PBS NewsHour

World’s largest uncut diamond expected to fetch $70 million today

A model displays the 1,109-carat "Lesedi La Rona" diamond at Sotheby's in the Manhattan borough of New
         York, U.S., May 4, 2016. REUTERS/Lucas Jackson

A model displays the 1,109-carat “Lesedi La Rona” diamond at Sotheby’s in the Manhattan borough of New York, U.S., May 4, 2016. REUTERS/Lucas Jackson

The world’s largest uncut diamond is on sale today.

The 1,109-carat stone is about the size of a tennis ball and is expected to sell for $70 million at a Sotheby’s auction in London.

The Lesedi La Rona, meaning “Our Light” in the Botswanan language Tswana, was unearthed in November. Sotheby’s jewelry division chairman David Bennett calls the diamond “the find of a lifetime.”

“No rough even remotely of this scale has ever been offered before at public auction,” he said in a statement.

The Lesedi La Rona is the largest diamond to be found in over a century.

Sotheby’s said the last time a diamond this large was found was in 1905, when miners discovered the 3,106-carat Cullinan Diamond near Pretoria, South Africa.

A study by the Gemological Institute of America also indicates that the Lesedi La Rona’s color and transparency puts it in a rare category that makes up less than 2 percent of all gem diamonds.

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What we know — and don’t know — about the Istanbul bombing

Turkish flags, with the control tower in the background, fly at half mast at the country's largest airport, Istanbul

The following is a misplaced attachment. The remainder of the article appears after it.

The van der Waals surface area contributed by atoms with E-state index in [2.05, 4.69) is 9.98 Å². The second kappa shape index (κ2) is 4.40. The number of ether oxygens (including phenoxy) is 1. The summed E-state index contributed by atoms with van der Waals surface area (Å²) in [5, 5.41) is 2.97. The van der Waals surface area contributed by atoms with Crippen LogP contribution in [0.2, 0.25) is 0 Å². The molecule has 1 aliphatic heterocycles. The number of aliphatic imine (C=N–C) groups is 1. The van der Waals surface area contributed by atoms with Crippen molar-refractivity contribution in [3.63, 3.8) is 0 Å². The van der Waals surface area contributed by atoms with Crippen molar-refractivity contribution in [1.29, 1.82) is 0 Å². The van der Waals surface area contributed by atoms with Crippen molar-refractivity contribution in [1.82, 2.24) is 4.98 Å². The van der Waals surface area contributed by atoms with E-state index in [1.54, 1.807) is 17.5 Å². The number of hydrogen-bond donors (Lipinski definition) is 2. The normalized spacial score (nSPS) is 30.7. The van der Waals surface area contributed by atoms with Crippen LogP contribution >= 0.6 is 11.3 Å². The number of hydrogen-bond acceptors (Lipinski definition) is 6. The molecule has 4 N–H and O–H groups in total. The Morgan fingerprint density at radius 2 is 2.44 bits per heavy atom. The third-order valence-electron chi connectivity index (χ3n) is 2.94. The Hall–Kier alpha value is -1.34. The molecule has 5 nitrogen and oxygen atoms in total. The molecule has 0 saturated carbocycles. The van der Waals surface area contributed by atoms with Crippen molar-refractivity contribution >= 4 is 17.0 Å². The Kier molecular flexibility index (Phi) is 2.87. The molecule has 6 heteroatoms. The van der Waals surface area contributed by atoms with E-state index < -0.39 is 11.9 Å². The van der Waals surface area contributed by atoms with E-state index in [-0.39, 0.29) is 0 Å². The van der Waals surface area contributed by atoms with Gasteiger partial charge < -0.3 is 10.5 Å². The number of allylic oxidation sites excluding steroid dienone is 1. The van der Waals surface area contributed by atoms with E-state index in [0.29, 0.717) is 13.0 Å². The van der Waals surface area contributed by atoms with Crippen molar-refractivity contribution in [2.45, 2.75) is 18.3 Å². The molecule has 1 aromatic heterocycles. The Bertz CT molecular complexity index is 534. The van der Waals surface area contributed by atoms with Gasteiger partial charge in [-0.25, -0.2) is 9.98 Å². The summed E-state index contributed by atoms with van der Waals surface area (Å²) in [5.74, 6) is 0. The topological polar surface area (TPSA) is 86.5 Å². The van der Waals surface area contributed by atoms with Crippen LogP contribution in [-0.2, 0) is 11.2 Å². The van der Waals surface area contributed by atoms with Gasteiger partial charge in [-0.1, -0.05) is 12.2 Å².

Atatürk, following yesterday's blast in Istanbul, Turkey, June 29, 2016. REUTERS/Murad Sezer

Turkish flags fly at half mast at Istanbul Atatürk airport following Tuesday’s blasts. Photo by Murad Sezer/Reuters

At least 41 people are dead and more than 230 wounded after three explosions struck Istanbul Atatürk Airport in Turkey late Tuesday, according to the Associated Press.

The Islamic State group was blamed for the attack, the AP reported. However, the group has not claimed responsibility.

In a joint statement released Wednesday from the European Union High Representative Federica Mogherini and Commissioner Johannes Hahn, the leaders pledged solidarity with Turkey and committed themselves “to work closely together to fight the global threat of terrorism in all its forms.”

Relatives of one of the victims of yesterday's blast at Istanbul Atatürk Airport mourn in front of a morgue in Istanbul,
         Turkey, June 29, 2016. REUTERS/Osman Orsal

Relatives of one of the victims of the blasts at Istanbul Atatürk Airport mourn in front of a morgue in Istanbul, Turkey, on June 29. Photo by Osman Orsal/Reuters

Most of those killed and wounded in the attack were from Turkey. No Americans are known to have been involved at this point. The victims included five people from Saudi Arabia, two from Iraq, and one each from Tunisia, Uzbekistan, China, Iran, Ukraine and Jordan, the Guardian reported.

Leaders from across the region and the world condemned the attack. Israeli President Reuven Rivlin sent a condolence letter to Turkish President Recep Tayyip Erdogan, according to the AP. In his letter, Rivlin said: “I take this opportunity to welcome the chance to renew our good relationship especially because our strengthened dialogue will greatly aid in our joint efforts against this threat, and because it sends a strong message to the terrorists that we will stand untied against hatred.”